August 17, 2006 (AIDSmeds)—The AIDS Clinical Trials Group has reported results from a clinical trial of vicriviroc, an experimental entry inhibitorbeing developed by Schering-Plough. Results from the study werereported today at the International AIDS Conference (IAC) in Toronto.

Theprimary goal of the study (A5211) was to see how well vicriviroc workedover 14 days in HIV-positive people who had tried other HIV treatmentsin the past and who were failing their current HIV regimen. Other goalswere to study the safety of vicriviroc and to study the effects ofvicriviroc on viral load and CD4 cell counts (T cell counts) – whenused in combination with other HIV medications – over 24 weeks.

After HIV binds to the CD4 protein on T-cells,the virus must then latch onto another receptor on the cell's surface –either CCR5 or CXCR4. Vicriviroc, like another entry inhibitor maraviroc, blocks CCR5 and, in turn, prevents HIV from entering CD4 cells that carry this receptor.

Studyparticipants were randomized to add one of three doses of vicriviroc(5mg, 10mg, or 15mg once a day) or a placebo to their current HIV drugregimen. After two weeks, participants continued vicriviroc, orplacebo, and changed their other HIV drugs to an optimized backgroundtreatment (OBT) consisting of approved HIV medications that their virusmay be sensitive to.

An independent study monitoringboard reviewed the clinical trial for safety from time to time. Attheir review on October 6, 2005, the committee recommended stopping the5mg vicriviroc dose because it wasn't working as well as the otherdoses. At their review on February 15, 2006, they noted five cancers inparticipants taking vicriviroc and recommended that all participants betold whether they were taking vicriviroc or not.

Theresults, reflecting data collected up until February 15, were reportedat IAC by Roy Gulick, MD, MPH, of Weill Cornell Medical College in NewYork. Dr. Gulick said that 118 patients were enrolled in the study. Theaverage viral load at study entry was 36,380 and the average CD4 countwas 146. Unlike the patients in the maraviroc study also reviewed atthe conference today (see this AIDSmeds report), all patients in A5211 had HIV that targeted CCR5 on CD4 cells.

Aftertwo weeks, participants taking either 10mg or 15mg vicriviroc decreasedtheir viral loads by approximately 1.15 and 0.92 log, respectively.Participants taking placebo experienced a slight increase in theirviral loads.

Over 24 weeks, participants taking placeboor 5mg vicriviroc plus OBT were more likely to see their viral loadsrebound compared to patients taking either 10mg or 15mg vicriviroc plusOBT. In the 10mg vicriviroc group, viral loads decreased, on average,by 1.86 log after 24 weeks; in the 15mg vicriviroc group, the averageviral load drop was 1.68 log. These results were significant comparedto the viral load change seen in the placebo group after 24 weeks –only a 0.29 log drop.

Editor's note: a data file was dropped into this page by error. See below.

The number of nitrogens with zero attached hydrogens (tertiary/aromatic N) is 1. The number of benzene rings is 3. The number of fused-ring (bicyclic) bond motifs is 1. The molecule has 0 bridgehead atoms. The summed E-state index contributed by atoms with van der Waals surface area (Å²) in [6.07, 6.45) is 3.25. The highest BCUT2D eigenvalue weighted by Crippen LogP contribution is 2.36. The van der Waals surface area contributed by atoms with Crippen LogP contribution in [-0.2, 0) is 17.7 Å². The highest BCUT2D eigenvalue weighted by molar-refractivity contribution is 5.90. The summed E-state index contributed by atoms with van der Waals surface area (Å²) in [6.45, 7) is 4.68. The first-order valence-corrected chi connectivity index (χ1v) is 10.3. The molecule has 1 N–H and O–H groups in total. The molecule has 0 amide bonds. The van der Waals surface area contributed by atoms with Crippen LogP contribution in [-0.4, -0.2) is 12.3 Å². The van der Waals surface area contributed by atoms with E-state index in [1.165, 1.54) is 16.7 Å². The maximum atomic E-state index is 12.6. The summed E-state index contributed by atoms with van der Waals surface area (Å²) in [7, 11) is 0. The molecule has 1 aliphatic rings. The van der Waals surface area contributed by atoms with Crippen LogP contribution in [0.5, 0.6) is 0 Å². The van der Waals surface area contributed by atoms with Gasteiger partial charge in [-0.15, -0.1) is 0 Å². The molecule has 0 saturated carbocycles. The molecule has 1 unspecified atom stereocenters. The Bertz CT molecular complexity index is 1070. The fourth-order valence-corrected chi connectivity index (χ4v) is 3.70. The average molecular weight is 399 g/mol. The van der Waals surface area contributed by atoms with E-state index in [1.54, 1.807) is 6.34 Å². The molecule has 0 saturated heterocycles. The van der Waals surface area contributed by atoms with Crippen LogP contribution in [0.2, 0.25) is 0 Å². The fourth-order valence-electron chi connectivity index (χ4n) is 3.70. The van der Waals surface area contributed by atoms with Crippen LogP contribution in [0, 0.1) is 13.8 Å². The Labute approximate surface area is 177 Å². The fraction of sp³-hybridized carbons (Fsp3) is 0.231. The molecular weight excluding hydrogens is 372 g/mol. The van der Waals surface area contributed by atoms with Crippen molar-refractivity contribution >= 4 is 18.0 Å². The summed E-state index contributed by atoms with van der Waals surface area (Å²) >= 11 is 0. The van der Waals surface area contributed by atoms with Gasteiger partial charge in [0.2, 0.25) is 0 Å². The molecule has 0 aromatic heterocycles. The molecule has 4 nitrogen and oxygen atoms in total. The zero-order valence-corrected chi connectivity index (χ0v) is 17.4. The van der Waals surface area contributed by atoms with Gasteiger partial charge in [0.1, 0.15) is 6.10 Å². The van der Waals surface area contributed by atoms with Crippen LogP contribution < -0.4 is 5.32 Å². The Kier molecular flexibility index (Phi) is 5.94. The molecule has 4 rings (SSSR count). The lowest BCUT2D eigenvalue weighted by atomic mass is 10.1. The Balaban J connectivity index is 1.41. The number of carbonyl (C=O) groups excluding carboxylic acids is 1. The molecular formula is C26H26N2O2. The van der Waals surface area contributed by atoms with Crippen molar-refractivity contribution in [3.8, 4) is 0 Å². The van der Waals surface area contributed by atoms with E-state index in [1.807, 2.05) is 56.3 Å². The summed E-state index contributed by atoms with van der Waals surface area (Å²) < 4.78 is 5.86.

The percentage of subjects withviral loads below 400 at week 24 was 11% in the placebo group, 53% inthe 10mg vicriviroc group, and 47% in the 15mg vicriviroc group. Thepercentage of subjects with viral loads below 50 at week 24 was 7% inthe placebo group, 40% in the 10mg vicriviroc group, and 27% in the15mg vicriviroc group.

Dr. Gulick also reportedchanges in CD4 counts after six months of treatment. In the placebogroup, CD4 counts decreased by 6 cells, compared to a 142-cell increasein both vicriviroc groups.

A central concern withentry inhibitor treatment targeting CCR5 is that it will result in theemergence of HIV using CXCR4, a form of the virus that is believed tobe associated with more rapid disease progression. In A5211, CXCR4virus emerged in 13 patients, including one patient in the placebogroup, three patients in the 10mg vicriviroc group, and two patients inthe 15mg vicriviroc group (the rest were in the 5mg vicriviroc group).At this point in time, however, it is not clear if this CCR5-to-CXCR4"switch" is really associated with more rapid disease progression or ifthe switch is permanent once the CCR5-blocking medication isdiscontinued.

As for side effects, there were nodifferences between the placebo and vicriviroc groups. However, thefive cancers reported – all in patients taking vicriviroc – areconcerning and still being investigated.